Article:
CJ commits to sustained reforms in commercial disputes resolution

May 17, 2018 (2 weeks ago) 3:51 pm
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Maraga who spoke on Thursday at the launch of the Commercial Justice Sector Reforms Project said the introduction of technology in case management had drastically reduced incidences of missing files with the time taken to generate cause lists drastically reducing/CFM NEWS

, NAIROBI, Kenya, May 17 – Chief Justice David Maraga has reiterated Judiciary’s commitment to improving court service efficiency through automation of court processes and zero tolerance to graft.

Maraga who spoke on Thursday at the launch of the Commercial Justice Sector Reforms Project said the introduction of technology in case management had drastically reduced incidences of missing files with the time taken to generate cause lists drastically reducing.

“The time taken to prepare the cause list has been reduced from one week to just one hour besides introducing the aspects of transparency and accuracy,” he pointed out.

The Chief Justice also cited adoption of a Case Tracking System which was first piloted at the High Court Commercial Division in July 2017 before being fully activated at the Milimani Law Courts as a major enabler to his four-year service delivery agenda (2017-2021) towards sustainable Judiciary transformation.

Maraga said the introduction of an electronic payment system had enhanced accountability in revenue collection.

“The generation of court Fee Collection Reports shows the summaries of all the type of fees the court collected and the staff that did the fee assessment this as brought in transparency and incidences of corruption,” he said.

The head of the Judiciary said digital case searches and file movement tracking had been enabled at the Milimani Law Courts further enhancing service delivery and eliminate corruption.

“File Movement Tracking has enabled a quick tracing of case files just by searching in the system and this has assisted in minimizing incidences of missing files or files being misplaced/misfiled,” he said.

According to the CJ, a total of 14,545 cases have been captured in the case tracking system so far with the commercial justice sector accounting for 11,005 of those.

Quick resolution of commercial disputes is seen as a critical component in creating an enabling environment for business to thrive with the resolution of some 93 commercial cases last year playing a leading role in catapulting the country twelve places up in the World Bank Ease of Doing Business to stand at position 80 globally.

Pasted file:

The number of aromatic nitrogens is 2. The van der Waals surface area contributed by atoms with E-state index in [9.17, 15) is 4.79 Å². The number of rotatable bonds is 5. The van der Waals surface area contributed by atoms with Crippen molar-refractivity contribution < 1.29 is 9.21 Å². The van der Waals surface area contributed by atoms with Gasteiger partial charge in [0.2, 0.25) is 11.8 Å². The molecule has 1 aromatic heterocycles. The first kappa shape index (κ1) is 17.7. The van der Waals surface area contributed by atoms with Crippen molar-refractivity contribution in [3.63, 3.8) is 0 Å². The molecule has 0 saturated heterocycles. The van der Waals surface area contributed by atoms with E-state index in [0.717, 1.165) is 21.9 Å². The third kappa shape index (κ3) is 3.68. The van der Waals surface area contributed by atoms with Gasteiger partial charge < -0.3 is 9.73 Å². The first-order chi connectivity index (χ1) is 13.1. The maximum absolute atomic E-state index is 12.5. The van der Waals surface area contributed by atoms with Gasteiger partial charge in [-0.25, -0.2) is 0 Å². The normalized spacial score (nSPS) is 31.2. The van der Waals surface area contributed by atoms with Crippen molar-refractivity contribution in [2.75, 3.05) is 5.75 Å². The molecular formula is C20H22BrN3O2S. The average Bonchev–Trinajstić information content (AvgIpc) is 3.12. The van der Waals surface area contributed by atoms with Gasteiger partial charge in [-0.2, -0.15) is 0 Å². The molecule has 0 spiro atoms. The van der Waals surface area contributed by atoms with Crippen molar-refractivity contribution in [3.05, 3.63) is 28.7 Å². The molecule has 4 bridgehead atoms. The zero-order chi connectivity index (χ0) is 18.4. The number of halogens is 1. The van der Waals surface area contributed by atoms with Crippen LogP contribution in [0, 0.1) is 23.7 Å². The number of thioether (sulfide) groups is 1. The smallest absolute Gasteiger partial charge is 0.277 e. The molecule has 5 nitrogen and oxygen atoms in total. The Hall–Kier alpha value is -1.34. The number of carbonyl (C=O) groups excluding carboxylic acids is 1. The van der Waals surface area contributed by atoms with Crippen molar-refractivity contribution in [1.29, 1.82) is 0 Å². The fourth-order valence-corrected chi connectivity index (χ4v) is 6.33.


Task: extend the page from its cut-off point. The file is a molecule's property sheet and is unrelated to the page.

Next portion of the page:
The conclusion of the cases also had a great economic significance with Sh1.1 billion tied up in litigation being released as a result.

To further the transformation agenda, the judiciary is piloting electronic filing of cases and fee assessment.

Selected firms taking part in the pilot have reported a reduced amount of time taken to file cases from an hour to ten minutes.

“Since the month of April 2018, a total of 37 cases have been filed electronically in the Commercial and Tax Division by different law firms and this marks important progress in ensuring efficiency,” Maraga reported.

He, however, called for cooperation from court users to harness the use of technology with data indicating that thirty-five per cent of adjournments are as a result of the absence of parties, a situation that has significantly contributed to case backlog.

The Chief Justice also encouraged parties involved in commercial disputes to consider Alternative Dispute Resolution (ADR) mechanisms such as mediation through which a 57.4 per cent settlement rate has been attained so far.

Speaking at the event, Kingdom of Netherlands’ Ambassador, Frans Makken, pledged to support efforts by the judiciary to improve on court service efficiency for speedy economic growth.

Makken noted that delays in the conclusion of commercial disputes were a major threat to the achievement of President Uhuru Kenyatta’s Big Four action plan with prolonged periods of determination slowing down the country’s competitiveness and ease of doing business.

“When an investor comes to Kenya and has a plan to invest Sh100 million in manufacturing and create jobs, if that investor is confronted with court injunctions and delays then that has a huge impact on the economy,” Makken whose county is supporting the Commercial Justice Sector Reforms Project to the tune of Sh300 million said.

“When it comes to the implementation of the Big Four, we have to talk about job creation. That cannot be achieved if it takes too long to determine business disputes,” he added.

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